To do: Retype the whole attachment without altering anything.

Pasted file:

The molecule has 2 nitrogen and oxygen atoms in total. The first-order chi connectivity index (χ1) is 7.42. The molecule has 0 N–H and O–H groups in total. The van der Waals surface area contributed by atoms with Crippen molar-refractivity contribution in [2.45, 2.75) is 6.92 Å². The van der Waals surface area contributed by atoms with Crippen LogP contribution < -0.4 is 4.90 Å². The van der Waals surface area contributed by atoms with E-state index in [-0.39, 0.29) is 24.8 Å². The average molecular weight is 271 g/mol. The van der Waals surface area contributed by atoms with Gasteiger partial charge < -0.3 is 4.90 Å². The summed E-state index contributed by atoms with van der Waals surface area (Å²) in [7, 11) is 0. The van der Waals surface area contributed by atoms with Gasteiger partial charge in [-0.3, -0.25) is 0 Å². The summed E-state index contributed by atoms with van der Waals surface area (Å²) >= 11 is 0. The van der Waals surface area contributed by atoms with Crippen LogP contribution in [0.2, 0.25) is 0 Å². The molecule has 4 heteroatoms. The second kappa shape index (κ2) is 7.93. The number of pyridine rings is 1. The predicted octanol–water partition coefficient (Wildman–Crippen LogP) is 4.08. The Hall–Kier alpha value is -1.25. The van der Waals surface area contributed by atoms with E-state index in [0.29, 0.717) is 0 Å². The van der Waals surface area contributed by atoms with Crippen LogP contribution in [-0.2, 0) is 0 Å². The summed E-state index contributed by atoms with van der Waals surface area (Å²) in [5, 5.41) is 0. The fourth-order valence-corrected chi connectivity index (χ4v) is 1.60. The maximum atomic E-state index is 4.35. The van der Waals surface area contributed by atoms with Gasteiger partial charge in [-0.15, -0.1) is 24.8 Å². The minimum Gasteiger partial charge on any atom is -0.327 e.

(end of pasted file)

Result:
The molecule has 2 nitrogen and oxygen atoms in total. The first-order chi connectivity index (χ1) is 7.42. The molecule has 0 N–H and O–H groups in total. The van der Waals surface area contributed by atoms with Crippen molar-refractivity contribution in [2.45, 2.75) is 6.92 Å². The van der Waals surface area contributed by atoms with Crippen LogP contribution < -0.4 is 4.90 Å². The van der Waals surface area contributed by atoms with E-state index in [-0.39, 0.29) is 24.8 Å². The average molecular weight is 271 g/mol. The van der Waals surface area contributed by atoms with Gasteiger partial charge < -0.3 is 4.90 Å². The summed E-state index contributed by atoms with van der Waals surface area (Å²) in [7, 11) is 0. The van der Waals surface area contributed by atoms with Gasteiger partial charge in [-0.3, -0.25) is 0 Å². The summed E-state index contributed by atoms with van der Waals surface area (Å²) >= 11 is 0. The van der Waals surface area contributed by atoms with Crippen LogP contribution in [0.2, 0.25) is 0 Å². The molecule has 4 heteroatoms. The second kappa shape index (κ2) is 7.93. The number of pyridine rings is 1. The predicted octanol–water partition coefficient (Wildman–Crippen LogP) is 4.08. The Hall–Kier alpha value is -1.25. The van der Waals surface area contributed by atoms with E-state index in [0.29, 0.717) is 0 Å². The van der Waals surface area contributed by atoms with Crippen LogP contribution in [-0.2, 0) is 0 Å². The summed E-state index contributed by atoms with van der Waals surface area (Å²) in [5, 5.41) is 0. The fourth-order valence-corrected chi connectivity index (χ4v) is 1.60. The maximum atomic E-state index is 4.35. The van der Waals surface area contributed by atoms with Gasteiger partial charge in [-0.15, -0.1) is 24.8 Å². The minimum Gasteiger partial charge on any atom is -0.327 e.